Food price rises are inevitable as sanctions bite
The writer is chief executive of the Food and Drink Federation
The world is uniting against Russia’s brutal invasion of Ukraine. The UK government’s decisive action on sanctions has support from across the food and drink industry, as we watch an escalating human tragedy unfold before our eyes. We agree a cost must be imposed on President Vladimir Putin and his government for their actions. Russia cannot invade its neighbour and remain part of the global economy and trading system.
But our members are well aware of the implications that sanctions, trade restrictions and the supply chain disruption that flows from them will cost UK businesses and shoppers. This will translate into food price rises and, possibly, temporary shortages.
The situation is more acute because the pandemic, during which global supply chains struggled to meet unpredictable demand, pushed up prices. With Ukraine and Russia — for different reasons — no longer exporting goods to most nations, global shortages loom that exacerbate existing inflation.
The UK is not dependent on food supplies from Ukraine and Russia, but we suffer the impact from the price rises caused by shortages in world markets. This month, global wheat prices spiked at more than 80 per cent higher than a year ago. Sunflower oil — 80 per cent of it produced by Ukraine and Russia — is rapidly becoming unavailable, pushing up the cost of alternatives. Other products, such as white fish and the wood pulp used in packaging and labels, are becoming scarce as supplies from Russia and Ukraine dry up.
Food and drink manufacturers are in a bind. They cannot see a let-up this year in the inexorable rise of input costs — ingredients, raw materials, energy and so on. One company told me it expects energy costs to rise by up to 500 per cent this year. Businesses are urgently stripping further costs out of their processes. But there are limits. With margins squeezed suddenly and severely, higher prices are inevitable.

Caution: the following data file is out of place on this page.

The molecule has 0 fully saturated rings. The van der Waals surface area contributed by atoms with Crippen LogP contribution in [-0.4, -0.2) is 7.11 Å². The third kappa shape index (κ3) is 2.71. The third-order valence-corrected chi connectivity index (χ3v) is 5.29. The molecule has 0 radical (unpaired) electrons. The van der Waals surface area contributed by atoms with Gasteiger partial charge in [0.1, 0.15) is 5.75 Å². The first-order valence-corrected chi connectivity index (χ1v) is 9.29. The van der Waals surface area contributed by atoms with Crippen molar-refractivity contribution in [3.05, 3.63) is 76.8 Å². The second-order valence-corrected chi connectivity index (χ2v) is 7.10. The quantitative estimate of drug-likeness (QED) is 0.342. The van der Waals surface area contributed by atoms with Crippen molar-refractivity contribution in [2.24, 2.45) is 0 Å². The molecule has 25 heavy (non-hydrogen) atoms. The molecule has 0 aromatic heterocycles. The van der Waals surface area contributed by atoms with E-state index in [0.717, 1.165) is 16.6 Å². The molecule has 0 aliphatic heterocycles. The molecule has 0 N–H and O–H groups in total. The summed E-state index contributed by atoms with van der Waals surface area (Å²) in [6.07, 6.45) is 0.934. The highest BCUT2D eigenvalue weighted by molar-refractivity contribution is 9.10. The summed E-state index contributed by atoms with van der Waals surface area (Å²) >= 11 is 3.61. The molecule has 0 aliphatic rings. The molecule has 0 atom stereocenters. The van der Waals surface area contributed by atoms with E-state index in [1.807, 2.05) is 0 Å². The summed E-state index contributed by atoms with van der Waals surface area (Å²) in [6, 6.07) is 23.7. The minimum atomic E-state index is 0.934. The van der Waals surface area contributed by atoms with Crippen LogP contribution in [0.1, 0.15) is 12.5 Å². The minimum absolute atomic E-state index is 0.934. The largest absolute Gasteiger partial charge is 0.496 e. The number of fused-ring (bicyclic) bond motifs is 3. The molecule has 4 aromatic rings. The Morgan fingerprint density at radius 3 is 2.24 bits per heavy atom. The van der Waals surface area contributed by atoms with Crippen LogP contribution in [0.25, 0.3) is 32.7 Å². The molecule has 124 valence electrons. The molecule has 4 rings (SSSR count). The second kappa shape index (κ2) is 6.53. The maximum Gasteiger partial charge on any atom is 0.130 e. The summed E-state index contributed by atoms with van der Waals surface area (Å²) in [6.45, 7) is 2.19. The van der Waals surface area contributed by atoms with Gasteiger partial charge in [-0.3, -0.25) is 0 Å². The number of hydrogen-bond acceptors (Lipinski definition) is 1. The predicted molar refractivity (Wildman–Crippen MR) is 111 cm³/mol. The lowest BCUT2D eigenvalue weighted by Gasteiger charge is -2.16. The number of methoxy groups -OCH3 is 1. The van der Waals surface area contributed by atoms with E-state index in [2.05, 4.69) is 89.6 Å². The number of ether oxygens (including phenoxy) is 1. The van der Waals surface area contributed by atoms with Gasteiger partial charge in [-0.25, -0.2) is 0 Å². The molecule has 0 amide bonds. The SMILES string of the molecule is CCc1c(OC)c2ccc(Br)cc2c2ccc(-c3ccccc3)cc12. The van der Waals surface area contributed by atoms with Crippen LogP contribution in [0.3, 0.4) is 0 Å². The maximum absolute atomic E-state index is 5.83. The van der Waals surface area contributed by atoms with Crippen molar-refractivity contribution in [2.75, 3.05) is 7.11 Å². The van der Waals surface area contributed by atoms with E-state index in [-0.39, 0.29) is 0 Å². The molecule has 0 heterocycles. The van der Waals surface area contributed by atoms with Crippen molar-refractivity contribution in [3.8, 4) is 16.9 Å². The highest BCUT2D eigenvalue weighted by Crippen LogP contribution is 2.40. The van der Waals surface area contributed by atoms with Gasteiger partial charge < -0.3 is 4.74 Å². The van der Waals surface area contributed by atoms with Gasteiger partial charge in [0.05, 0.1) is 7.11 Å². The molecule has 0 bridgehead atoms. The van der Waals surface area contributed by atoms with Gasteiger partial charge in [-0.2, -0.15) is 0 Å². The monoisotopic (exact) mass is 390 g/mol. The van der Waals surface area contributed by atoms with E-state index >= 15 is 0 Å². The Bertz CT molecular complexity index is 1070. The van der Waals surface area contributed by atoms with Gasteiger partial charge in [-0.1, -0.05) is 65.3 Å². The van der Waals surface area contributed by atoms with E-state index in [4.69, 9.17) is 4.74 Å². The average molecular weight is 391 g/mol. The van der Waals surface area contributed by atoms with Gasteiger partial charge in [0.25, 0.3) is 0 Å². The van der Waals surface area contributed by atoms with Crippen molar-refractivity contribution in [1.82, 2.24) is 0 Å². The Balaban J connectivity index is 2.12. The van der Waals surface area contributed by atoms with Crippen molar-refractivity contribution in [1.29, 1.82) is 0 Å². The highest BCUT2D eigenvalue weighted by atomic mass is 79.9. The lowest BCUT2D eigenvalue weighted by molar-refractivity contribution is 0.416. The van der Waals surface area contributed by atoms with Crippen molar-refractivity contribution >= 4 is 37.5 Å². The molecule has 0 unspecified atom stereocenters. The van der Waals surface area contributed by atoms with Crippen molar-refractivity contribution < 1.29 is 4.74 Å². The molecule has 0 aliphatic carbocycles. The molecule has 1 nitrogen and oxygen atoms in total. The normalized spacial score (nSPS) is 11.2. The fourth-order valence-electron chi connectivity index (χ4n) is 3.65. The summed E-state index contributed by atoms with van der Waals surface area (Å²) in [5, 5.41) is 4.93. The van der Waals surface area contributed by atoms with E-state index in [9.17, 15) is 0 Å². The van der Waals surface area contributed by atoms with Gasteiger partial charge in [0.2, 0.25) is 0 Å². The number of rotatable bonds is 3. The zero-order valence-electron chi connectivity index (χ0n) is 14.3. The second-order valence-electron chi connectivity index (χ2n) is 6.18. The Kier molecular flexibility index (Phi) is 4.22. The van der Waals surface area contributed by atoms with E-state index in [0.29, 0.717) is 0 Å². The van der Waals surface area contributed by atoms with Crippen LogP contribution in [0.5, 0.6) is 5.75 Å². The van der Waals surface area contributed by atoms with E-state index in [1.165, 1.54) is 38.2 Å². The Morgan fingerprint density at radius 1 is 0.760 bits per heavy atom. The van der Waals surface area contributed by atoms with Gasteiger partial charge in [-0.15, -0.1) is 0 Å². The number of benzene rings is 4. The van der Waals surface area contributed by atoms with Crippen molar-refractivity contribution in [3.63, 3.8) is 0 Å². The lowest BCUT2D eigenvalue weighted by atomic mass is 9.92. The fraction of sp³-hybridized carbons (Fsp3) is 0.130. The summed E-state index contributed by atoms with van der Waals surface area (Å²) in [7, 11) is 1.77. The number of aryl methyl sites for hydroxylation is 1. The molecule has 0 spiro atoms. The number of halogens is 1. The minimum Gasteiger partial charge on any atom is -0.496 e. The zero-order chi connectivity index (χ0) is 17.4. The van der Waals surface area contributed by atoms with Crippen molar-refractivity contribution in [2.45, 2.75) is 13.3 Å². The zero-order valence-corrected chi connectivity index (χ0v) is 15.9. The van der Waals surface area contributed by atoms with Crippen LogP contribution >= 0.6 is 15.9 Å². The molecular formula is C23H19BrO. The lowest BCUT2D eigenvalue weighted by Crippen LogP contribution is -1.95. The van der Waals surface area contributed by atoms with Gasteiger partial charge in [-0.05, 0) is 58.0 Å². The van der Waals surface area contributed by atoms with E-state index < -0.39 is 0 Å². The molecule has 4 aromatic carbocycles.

The UK already has a mounting cost-of-living crisis. Now food price rises will run alongside rapid increases in household bills, fuel and borrowing costs. Incomes are under significant pressure, with low-income families particularly vulnerable.
The government cannot do much about prices in global markets. But it can mitigate food price inflation in the UK and eliminate gaps on shelves.
We have three suggestions. First, these pressures are unprecedented and the response must be too. Supply chains will be highly unpredictable in coming months. The UK and devolved administrations must allow the industry to use safe, alternative products where ingredients become unavailable, often with little notice — starting with sunflower oil. If we are to keep products flowing freely, manufacturers need swift agreement on substitutes.
Second, the UK’s prized food security and resilience must be guarded fiercely. Our manufacturers and producers are in every part of the country — and we want to keep it that way. We need a robust, cross-government mechanism, a National Food Security Council, to work alongside the industry and enable us to respond collectively, and fast, to the impact of supply chain disruptions. Some effects are already clear but others will take longer to understand. We need to react to immediate issues of ingredient and energy costs and the longer-term impacts of fertiliser, petrochemical and CO2 shortages.
Third, ministers must urgently remove complexity and cost from upcoming regulation. Businesses must be able to focus on keeping afloat and feeding shoppers. From new packaging rules to where food promotions can be placed in shops, we urge ministers to pause, reflect and consider whether regulation is fit for purpose — and whether now is the time to pass additional costs to consumers.
The government has more power over how the crisis in Ukraine affects the UK than it thinks. It should use this power wisely.
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